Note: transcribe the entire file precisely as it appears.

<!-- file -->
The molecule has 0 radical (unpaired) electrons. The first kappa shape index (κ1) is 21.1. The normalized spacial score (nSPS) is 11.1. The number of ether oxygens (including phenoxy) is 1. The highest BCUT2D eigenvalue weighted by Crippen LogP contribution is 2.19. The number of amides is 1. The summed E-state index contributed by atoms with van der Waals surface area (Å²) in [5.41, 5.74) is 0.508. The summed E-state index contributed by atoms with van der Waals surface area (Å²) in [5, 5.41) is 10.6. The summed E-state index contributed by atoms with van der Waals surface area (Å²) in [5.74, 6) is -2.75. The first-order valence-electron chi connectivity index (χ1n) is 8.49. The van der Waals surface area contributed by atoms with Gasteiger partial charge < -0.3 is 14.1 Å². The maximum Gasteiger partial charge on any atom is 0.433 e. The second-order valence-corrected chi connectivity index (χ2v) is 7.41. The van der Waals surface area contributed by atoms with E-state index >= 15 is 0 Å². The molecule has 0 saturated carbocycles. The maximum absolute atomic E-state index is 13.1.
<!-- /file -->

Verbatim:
The molecule has 0 radical (unpaired) electrons. The first kappa shape index (κ1) is 21.1. The normalized spacial score (nSPS) is 11.1. The number of ether oxygens (including phenoxy) is 1. The highest BCUT2D eigenvalue weighted by Crippen LogP contribution is 2.19. The number of amides is 1. The summed E-state index contributed by atoms with van der Waals surface area (Å²) in [5.41, 5.74) is 0.508. The summed E-state index contributed by atoms with van der Waals surface area (Å²) in [5, 5.41) is 10.6. The summed E-state index contributed by atoms with van der Waals surface area (Å²) in [5.74, 6) is -2.75. The first-order valence-electron chi connectivity index (χ1n) is 8.49. The van der Waals surface area contributed by atoms with Gasteiger partial charge < -0.3 is 14.1 Å². The maximum Gasteiger partial charge on any atom is 0.433 e. The second-order valence-corrected chi connectivity index (χ2v) is 7.41. The van der Waals surface area contributed by atoms with E-state index >= 15 is 0 Å². The molecule has 0 saturated carbocycles. The maximum absolute atomic E-state index is 13.1.